aaron traces this from both ends – a decrease of mental health while he was homeless, and an increase once he found a home again. here is a shortened version of his article:

i had already been through more than my share of trauma, beginning with an abusive childhood. but it wasn’t until i became homeless at the age of 42, that i developed a paralyzing sense of despair and hopelessness that led to several years of prolonged anxiety and depression.

when i was in my early 20s, i had been unable to finish my education because of financial problems and stress – guaranteeing me a lifetime of low-wage employment.

but in the 1990s, our governments began to slash social programs and restructure the economy, with disastrous effects on the lives and livelihoods of the working poor. unemployment insurance was renamed, ridiculously, employment insurance and became difficult to qualify for. getting social assistance became a humiliating nightmare.

before i knew it, i was unable to pay my rent. i had quit my job; funding cutbacks had affected my employer and they wouldn’t give me more than seven hours of work a week.

the severe economic pressure i was living under, along with unresolved issues of childhood abuse, precipitated several breakdowns. i wasn’t thinking clearly. and the cost of housing was rising much faster than most people’s incomes . . .

i ended up homeless.

i was one of the fortunate homeless – i was able to couch surf. that worked for a while, but people soon began to get sick of me. i was paying my way, but they made it clear they wanted to move on with their lives and, since i wasn’t doing this for myself, i was too much of an emotional burden for them.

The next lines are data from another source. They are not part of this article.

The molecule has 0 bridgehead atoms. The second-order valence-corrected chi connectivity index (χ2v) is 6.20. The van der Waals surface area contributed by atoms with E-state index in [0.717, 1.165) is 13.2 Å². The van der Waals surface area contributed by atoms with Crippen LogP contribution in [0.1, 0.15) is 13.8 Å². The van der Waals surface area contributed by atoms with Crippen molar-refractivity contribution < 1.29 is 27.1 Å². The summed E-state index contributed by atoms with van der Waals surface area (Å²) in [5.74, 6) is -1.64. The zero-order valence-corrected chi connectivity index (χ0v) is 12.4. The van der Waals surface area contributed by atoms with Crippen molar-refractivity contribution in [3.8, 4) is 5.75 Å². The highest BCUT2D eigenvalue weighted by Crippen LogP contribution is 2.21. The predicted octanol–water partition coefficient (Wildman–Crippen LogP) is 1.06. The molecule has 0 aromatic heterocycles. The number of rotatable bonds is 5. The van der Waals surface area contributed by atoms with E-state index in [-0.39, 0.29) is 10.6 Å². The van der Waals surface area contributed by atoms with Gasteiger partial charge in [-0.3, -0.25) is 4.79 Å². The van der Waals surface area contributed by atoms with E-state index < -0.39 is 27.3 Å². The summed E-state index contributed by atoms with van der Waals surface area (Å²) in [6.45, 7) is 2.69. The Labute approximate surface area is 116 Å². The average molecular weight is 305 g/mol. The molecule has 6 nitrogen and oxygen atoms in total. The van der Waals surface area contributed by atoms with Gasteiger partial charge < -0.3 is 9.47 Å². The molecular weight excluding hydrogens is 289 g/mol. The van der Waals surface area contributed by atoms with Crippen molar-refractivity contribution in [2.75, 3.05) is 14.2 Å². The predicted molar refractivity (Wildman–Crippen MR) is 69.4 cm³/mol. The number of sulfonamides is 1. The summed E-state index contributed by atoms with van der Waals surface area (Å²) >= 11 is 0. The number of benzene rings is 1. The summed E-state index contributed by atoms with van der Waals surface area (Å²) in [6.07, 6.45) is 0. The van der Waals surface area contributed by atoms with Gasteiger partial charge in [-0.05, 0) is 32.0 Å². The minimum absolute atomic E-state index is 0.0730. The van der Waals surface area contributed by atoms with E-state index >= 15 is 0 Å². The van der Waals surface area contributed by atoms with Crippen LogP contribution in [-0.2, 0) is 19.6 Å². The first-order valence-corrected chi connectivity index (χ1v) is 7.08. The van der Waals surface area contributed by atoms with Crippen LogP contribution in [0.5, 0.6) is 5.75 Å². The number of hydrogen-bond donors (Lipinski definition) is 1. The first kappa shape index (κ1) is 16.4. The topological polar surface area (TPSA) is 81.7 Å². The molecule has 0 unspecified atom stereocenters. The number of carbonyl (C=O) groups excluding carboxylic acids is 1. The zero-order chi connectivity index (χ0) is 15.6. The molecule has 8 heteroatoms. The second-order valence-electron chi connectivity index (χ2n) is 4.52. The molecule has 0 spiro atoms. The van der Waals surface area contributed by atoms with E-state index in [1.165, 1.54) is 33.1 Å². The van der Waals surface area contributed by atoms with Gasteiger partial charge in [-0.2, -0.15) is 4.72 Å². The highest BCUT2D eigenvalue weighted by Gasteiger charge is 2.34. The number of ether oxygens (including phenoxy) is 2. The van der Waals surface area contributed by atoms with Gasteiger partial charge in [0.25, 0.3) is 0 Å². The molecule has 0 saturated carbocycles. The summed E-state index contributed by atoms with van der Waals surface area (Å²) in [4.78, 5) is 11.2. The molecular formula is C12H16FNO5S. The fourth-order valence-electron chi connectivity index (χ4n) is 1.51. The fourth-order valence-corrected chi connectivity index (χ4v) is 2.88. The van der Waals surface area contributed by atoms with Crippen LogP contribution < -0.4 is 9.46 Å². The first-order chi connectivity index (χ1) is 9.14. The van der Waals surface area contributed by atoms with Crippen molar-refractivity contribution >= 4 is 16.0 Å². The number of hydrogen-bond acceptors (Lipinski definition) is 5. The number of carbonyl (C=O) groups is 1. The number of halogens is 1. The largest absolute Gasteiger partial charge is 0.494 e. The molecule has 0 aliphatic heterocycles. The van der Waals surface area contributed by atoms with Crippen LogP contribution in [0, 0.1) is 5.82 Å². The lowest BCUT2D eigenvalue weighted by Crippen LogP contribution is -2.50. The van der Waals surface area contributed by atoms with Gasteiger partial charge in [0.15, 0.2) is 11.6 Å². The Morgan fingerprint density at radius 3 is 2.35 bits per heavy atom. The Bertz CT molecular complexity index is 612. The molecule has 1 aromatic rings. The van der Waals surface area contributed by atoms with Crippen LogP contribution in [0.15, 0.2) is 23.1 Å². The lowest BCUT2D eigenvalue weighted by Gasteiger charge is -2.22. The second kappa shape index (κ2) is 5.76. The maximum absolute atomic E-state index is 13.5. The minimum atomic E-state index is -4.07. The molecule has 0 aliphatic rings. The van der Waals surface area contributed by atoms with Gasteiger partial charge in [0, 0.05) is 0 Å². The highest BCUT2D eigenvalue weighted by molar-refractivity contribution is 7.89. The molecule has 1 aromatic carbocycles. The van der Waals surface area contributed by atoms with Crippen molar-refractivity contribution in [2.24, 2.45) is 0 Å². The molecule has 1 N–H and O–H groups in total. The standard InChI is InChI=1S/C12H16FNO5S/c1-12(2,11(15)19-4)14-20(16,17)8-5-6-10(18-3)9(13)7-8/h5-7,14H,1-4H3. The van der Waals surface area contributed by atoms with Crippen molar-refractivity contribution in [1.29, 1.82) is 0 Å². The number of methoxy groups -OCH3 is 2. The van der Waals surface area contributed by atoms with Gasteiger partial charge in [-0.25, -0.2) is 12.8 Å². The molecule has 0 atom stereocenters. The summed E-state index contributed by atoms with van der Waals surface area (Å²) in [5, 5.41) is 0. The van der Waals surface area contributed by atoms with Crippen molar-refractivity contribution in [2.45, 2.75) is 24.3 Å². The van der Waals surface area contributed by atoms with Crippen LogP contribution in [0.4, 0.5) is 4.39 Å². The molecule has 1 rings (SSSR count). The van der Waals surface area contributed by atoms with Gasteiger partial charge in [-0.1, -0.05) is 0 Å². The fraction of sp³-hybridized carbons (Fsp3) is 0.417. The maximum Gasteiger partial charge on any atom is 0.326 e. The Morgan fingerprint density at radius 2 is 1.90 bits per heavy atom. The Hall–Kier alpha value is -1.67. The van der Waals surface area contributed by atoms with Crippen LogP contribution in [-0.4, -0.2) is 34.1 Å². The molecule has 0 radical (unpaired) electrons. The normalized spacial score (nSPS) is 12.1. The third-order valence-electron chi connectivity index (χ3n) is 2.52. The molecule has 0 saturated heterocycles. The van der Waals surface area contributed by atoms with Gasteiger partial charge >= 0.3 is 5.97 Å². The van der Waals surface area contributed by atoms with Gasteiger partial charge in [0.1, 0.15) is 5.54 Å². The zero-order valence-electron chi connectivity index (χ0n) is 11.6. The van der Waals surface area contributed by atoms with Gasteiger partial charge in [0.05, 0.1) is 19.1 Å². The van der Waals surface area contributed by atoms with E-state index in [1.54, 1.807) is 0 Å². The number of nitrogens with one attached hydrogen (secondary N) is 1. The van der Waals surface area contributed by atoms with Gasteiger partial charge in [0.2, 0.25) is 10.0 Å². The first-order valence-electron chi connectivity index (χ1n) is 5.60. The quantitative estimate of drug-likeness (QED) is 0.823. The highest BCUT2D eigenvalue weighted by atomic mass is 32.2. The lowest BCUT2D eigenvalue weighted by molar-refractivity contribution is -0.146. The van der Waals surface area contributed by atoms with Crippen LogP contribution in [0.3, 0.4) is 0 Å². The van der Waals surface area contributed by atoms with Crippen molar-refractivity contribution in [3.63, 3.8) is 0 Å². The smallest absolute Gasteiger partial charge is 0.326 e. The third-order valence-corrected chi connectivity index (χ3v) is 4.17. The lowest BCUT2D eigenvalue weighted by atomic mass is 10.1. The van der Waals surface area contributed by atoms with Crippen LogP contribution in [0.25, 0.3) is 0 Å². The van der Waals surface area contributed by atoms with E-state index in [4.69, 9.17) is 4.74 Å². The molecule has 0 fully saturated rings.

i was easily victimized because of terrible self-esteem, stemming from the childhood abuse. being dependent on the kindness of others, it was like the proverbial wounded chicken getting attacked by the others in its flock.

being homeless and constantly distressed made stable employment impossible.

later on, among other places, i found a room in a shared apartment with two other people. not only were there three of us in a cramped two-bedroom apartment, but three days a week the landlord’s mother and young son were there. day and night, there were comings and goings. it didn’t feel like a healthy situation: among other things, the landlord insisted on keeping his cat’s litter box in the bathtub.

fortunately, i had been networking with judy graves, who coordinates the tenant assistance program for the city of vancouver. one day, judy asked me about my housing situation and then got me onto a number of wait-lists.

i have now been living in candela place1 for almost five years, and i’ve been employed and off social assistance for the past four and a half years. when i moved into candela place, i began seeing a psychiatrist, who for four years helped me work through my traumatic stress issues, without putting me on medications. i am now working full-time as a peer support worker with vancouver community mental health services

thanks to safe, secure and affordable housing, my life is finally in a good place – i no longer feel as though i have to squander all my energies at merely coping and surviving.

now that i’m no longer in a panic about having to survive each day, i can actually enjoy things – and with a depth of pleasure i never thought would be waiting for me at this stage of my life (i am in my early fifties). i’m still a working artist, and i’ll be travelling to costa rica this spring, where i’ll be painting murals in a bed and breakfast.

(you can find aaron zacharias’s paintings here).

(you can find this article posted in the surfers’ paradise blog carnival. that’s web surfers, not wave surfers. and no, i don’t look like that lady standing right over my post 🙂 )